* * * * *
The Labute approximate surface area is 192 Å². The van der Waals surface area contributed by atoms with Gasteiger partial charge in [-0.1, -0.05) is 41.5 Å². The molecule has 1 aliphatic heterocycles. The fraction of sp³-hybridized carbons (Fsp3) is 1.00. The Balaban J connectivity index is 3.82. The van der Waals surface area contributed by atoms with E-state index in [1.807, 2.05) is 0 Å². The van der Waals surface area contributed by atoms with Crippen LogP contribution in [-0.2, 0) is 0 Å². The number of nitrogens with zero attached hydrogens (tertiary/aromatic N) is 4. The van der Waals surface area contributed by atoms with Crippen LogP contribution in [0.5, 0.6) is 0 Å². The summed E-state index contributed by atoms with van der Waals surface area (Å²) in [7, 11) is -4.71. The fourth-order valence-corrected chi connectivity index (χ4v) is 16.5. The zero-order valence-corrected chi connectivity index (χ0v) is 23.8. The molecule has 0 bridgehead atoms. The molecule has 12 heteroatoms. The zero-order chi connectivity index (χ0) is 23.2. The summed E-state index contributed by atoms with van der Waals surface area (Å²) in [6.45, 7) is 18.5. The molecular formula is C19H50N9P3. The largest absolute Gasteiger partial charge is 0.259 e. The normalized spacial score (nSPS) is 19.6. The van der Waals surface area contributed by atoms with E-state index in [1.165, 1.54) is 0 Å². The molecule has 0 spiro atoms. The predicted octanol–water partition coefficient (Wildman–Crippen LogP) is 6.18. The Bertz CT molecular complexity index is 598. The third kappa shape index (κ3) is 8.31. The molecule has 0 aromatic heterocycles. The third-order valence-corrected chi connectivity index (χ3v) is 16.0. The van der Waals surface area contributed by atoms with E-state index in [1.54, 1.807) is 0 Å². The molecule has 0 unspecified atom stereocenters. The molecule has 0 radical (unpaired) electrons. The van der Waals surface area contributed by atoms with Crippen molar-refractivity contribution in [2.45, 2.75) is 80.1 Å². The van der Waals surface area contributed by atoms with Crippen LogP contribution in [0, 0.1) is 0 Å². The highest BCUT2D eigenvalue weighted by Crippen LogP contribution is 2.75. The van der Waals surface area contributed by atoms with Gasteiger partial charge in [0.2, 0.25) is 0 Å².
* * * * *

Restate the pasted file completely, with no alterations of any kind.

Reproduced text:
The Labute approximate surface area is 192 Å². The van der Waals surface area contributed by atoms with Gasteiger partial charge in [-0.1, -0.05) is 41.5 Å². The molecule has 1 aliphatic heterocycles. The fraction of sp³-hybridized carbons (Fsp3) is 1.00. The Balaban J connectivity index is 3.82. The van der Waals surface area contributed by atoms with E-state index in [1.807, 2.05) is 0 Å². The van der Waals surface area contributed by atoms with Crippen LogP contribution in [-0.2, 0) is 0 Å². The number of nitrogens with zero attached hydrogens (tertiary/aromatic N) is 4. The van der Waals surface area contributed by atoms with Crippen LogP contribution in [0.5, 0.6) is 0 Å². The summed E-state index contributed by atoms with van der Waals surface area (Å²) in [7, 11) is -4.71. The fourth-order valence-corrected chi connectivity index (χ4v) is 16.5. The zero-order valence-corrected chi connectivity index (χ0v) is 23.8. The molecule has 0 bridgehead atoms. The molecule has 12 heteroatoms. The zero-order chi connectivity index (χ0) is 23.2. The summed E-state index contributed by atoms with van der Waals surface area (Å²) in [6.45, 7) is 18.5. The molecular formula is C19H50N9P3. The largest absolute Gasteiger partial charge is 0.259 e. The normalized spacial score (nSPS) is 19.6. The van der Waals surface area contributed by atoms with E-state index in [1.165, 1.54) is 0 Å². The molecule has 0 spiro atoms. The predicted octanol–water partition coefficient (Wildman–Crippen LogP) is 6.18. The Bertz CT molecular complexity index is 598. The third kappa shape index (κ3) is 8.31. The molecule has 0 aromatic heterocycles. The third-order valence-corrected chi connectivity index (χ3v) is 16.0. The van der Waals surface area contributed by atoms with E-state index in [1.54, 1.807) is 0 Å². The molecule has 0 unspecified atom stereocenters. The molecule has 0 radical (unpaired) electrons. The van der Waals surface area contributed by atoms with Crippen molar-refractivity contribution in [2.45, 2.75) is 80.1 Å². The van der Waals surface area contributed by atoms with Crippen LogP contribution in [0, 0.1) is 0 Å². The highest BCUT2D eigenvalue weighted by Crippen LogP contribution is 2.75. The van der Waals surface area contributed by atoms with Gasteiger partial charge in [0.2, 0.25) is 0 Å².